Captn K is hardly a new artist when it comes to chronological time. Nathan Nisbet, the artist behind this moniker, has been producing music in one form or another for over 12 years. From beachy surf rock to experimental breakbeats to house, Nisbet has explored it all with a lofi hipster vibe and a smooth, Beck-esque voice. Sometimes releasing under his given name, sometimes as Captn K or collabing under the name Blind Tiger, Nisbet’s always kept it cool with a bit of a vintage vibe.
Nisbat’s latest Captn K release is an EP called Salad Days and seems to be one where he definitively wanted the sound to lean heavily towards house music, and specifically deep house. There’s a late 80s/early 90s vibe that makes this EP beyond just lofi or vintage, and with the EP’s first single and title track, we begin to see why.
While a lot of Nisbet’s work has heretofore conjured a sort of vintage Hot Chip-meets-Cut Copy-meets-Beck vibe, there’s something a bit more genuinely EDM to “Salad Days.” This is beyond pop or lofi and could genuinely be mixed in a rave set, especially in the 90s or early 2000s. Highly danceable but still super-chill, Nisbet seems to have brought not just his decade-plus of experience to this track and others on the EP, but something more like a story than just a vibe.
Case in point, the video for the “Salad Days” single. Released about a month ahead of the full EP, this video ties in the 90s deep house vibe contained therein with, what else, 90s skateboarding footage. Ravers and skaters are iconic symbols of the 90s and this video give a little punch to the nostalgic feeling to the song’s lyrics as well. Nisbet himself is in many of these videos, and as the lyrics drive the point home:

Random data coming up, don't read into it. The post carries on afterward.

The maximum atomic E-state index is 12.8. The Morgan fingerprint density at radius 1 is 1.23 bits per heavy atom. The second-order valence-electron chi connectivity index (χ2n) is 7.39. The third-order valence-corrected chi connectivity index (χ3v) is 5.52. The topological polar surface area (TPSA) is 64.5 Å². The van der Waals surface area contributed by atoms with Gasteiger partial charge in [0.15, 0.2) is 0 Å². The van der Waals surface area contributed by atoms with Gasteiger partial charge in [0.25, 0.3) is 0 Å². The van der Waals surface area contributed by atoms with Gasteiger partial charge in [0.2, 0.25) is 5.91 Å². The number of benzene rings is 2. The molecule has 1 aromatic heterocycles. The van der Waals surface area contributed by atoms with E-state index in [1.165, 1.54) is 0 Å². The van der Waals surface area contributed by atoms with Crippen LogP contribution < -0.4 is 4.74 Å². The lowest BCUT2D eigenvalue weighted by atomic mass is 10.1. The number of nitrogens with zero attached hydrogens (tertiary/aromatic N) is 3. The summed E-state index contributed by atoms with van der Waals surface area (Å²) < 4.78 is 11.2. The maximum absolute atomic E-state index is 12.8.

Those Salad days are over; I’m a little scared, won’t you stay with me; The river don’t flow through here no more.
And you dance in front of the mirror to a band that’s poor.
The lyrics point out the other inspiration for this EP, which is the quarantine generation. It’s no surprise that GenZ are relating more and more to the somber, indie, apathetic vibes of the 90s, both musically an aesthetically. A mini-grunge revival? Sounds right on track for the disillusionment of 2020, but Nisbet as Captn K wants to assure us all that there’s still fun to be had and perhaps even more interesting art and music can come of it. There’s no shame in “dancing in front of a mirror to a band that’s poor,” after all, if the music is good and you’re enjoying the dance.
The rest of the EP is even more directly aimed at the feelings and sounds of quarantine. “Unspoken Words,” for example, points at the lack of communication and breakdowns therein that are a symptom of 2020: destroyed relationships, stress, bad news…but also the ability to connect even deeper with the people we really love. There’s a double-edged sword feel to all the tracks on the EP, both in sound and in substance.
There’s a reason Generation X is being called upon to impart some wisdom so much lately, where history’s middle children are normally ignored. More than the just the music and style, more than “fixing cancel culture,” (Boomers won’t be getting their way with that one), it’s about sitting still for a moment on the couch, thinking about and contemplating things deeper than our own navels and going within. As latchkey kids for years, the GenXers know we can do a lot with this time and it doesn’t all have to be happy, motivated or even noble, but it does have to be honest. With Salad Days, Nisbet as Captn K is laying all that messiness out with impeccable musical style, and whatever it may mean to each listener, it’s worth a listen.